Professors Margit Härting and David Britton at the University of Cape Town in South Africa have been working on the printing of nano silicon electronic components in parallel with Kovio in California and others.
The attraction of nanosilicon is that it can be printed by a variety of printing technologies and both p type and n type semiconductors are relatively easy to produce. By contrast, n type organic printed semiconductors and p type zinc oxide semiconductors are problematical. Another advantage lies in the much higher charge carrier mobility of silicon nano particles compared with these alternative - typically a magnitude above ZnO based formulations and two or three magnitudes better than organic semiconductors. For more details see the video clip below.
Kovio is ahead in commercialisation of printed nanosilicon transistors, having made complex analog digital HF RFID with 1000 transistors last year to ISO 14443. IDTechEx has tested these remarkable devices and been very impressed. However, because of high temperature annealing, Kovio prints on stainless steel foil. This is not a great problem on the cost front but could be a challenge with metal detectors on food production lines and in some other situations.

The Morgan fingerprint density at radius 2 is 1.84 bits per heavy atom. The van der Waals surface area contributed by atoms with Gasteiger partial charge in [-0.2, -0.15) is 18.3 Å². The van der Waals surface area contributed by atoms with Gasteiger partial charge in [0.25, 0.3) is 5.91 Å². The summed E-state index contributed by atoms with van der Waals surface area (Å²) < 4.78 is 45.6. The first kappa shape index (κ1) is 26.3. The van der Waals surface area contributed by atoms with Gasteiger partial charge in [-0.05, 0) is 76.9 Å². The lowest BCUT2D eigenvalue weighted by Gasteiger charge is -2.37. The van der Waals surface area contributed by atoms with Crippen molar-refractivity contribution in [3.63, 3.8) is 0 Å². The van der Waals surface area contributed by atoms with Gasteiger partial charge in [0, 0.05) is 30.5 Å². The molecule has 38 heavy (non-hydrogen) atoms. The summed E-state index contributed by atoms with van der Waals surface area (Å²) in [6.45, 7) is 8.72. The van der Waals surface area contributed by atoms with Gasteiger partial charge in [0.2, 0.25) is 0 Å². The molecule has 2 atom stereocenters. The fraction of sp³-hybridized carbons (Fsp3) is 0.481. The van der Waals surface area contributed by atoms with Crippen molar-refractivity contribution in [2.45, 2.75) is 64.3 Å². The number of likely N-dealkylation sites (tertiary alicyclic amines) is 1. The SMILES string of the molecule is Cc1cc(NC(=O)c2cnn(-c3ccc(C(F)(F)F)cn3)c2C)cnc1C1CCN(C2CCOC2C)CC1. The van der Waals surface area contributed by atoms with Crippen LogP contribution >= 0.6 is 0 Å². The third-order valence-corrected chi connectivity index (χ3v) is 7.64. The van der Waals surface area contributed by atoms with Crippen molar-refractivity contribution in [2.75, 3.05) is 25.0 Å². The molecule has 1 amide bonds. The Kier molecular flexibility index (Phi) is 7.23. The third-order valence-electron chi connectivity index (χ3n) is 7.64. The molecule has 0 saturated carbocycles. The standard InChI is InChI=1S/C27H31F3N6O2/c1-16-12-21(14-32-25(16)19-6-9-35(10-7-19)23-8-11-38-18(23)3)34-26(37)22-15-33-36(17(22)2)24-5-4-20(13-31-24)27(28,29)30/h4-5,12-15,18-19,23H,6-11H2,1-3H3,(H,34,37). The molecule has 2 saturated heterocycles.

Professors Härting and Britton have progressed to printing nanosilicon on low cost plastic film and even on paper, opening up new markets, for example for biodegradable, environmental electronics. They will seek to commercialise thermistors then transistor circuits using this technology.
There are many other opportunities. For example, Innovalight raised $18 million in 2010 to further commercialise its process that coats conventional silicon solar cells with printed nanosilicon to improve performance.
The professors have won an IDTechEx award for their work and they are now spinning out a nanosilicon printed electronics company and setting up a Nanosciences Innovation Centre.
Patents on this work include 20090092855 Doping of particulate semiconductor materials 04-09-2009
For more attend: Printed Electronics USA 2010.